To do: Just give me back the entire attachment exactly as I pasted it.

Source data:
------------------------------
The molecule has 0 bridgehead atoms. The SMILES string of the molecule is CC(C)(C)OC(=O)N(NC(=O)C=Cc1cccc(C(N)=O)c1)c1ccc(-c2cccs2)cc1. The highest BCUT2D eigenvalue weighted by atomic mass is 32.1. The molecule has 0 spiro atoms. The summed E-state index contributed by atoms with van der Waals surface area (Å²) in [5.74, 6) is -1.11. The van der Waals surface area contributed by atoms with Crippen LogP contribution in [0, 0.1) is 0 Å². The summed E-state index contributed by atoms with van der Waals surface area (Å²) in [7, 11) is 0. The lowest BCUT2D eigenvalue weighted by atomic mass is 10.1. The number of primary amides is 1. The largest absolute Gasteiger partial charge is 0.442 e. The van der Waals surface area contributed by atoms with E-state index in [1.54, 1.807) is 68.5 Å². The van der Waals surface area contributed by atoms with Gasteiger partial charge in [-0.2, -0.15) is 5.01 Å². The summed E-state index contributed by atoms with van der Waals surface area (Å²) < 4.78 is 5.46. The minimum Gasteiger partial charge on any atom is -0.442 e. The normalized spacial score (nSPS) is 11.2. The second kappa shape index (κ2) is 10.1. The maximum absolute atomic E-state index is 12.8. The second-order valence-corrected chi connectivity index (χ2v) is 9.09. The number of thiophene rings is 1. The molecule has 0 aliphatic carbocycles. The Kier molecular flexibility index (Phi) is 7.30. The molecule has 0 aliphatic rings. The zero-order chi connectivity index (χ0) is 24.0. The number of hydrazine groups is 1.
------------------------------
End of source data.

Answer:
The molecule has 0 bridgehead atoms. The SMILES string of the molecule is CC(C)(C)OC(=O)N(NC(=O)C=Cc1cccc(C(N)=O)c1)c1ccc(-c2cccs2)cc1. The highest BCUT2D eigenvalue weighted by atomic mass is 32.1. The molecule has 0 spiro atoms. The summed E-state index contributed by atoms with van der Waals surface area (Å²) in [5.74, 6) is -1.11. The van der Waals surface area contributed by atoms with Crippen LogP contribution in [0, 0.1) is 0 Å². The summed E-state index contributed by atoms with van der Waals surface area (Å²) in [7, 11) is 0. The lowest BCUT2D eigenvalue weighted by atomic mass is 10.1. The number of primary amides is 1. The largest absolute Gasteiger partial charge is 0.442 e. The van der Waals surface area contributed by atoms with E-state index in [1.54, 1.807) is 68.5 Å². The van der Waals surface area contributed by atoms with Gasteiger partial charge in [-0.2, -0.15) is 5.01 Å². The summed E-state index contributed by atoms with van der Waals surface area (Å²) < 4.78 is 5.46. The minimum Gasteiger partial charge on any atom is -0.442 e. The normalized spacial score (nSPS) is 11.2. The second kappa shape index (κ2) is 10.1. The maximum absolute atomic E-state index is 12.8. The second-order valence-corrected chi connectivity index (χ2v) is 9.09. The number of thiophene rings is 1. The molecule has 0 aliphatic carbocycles. The Kier molecular flexibility index (Phi) is 7.30. The molecule has 0 aliphatic rings. The zero-order chi connectivity index (χ0) is 24.0. The number of hydrazine groups is 1.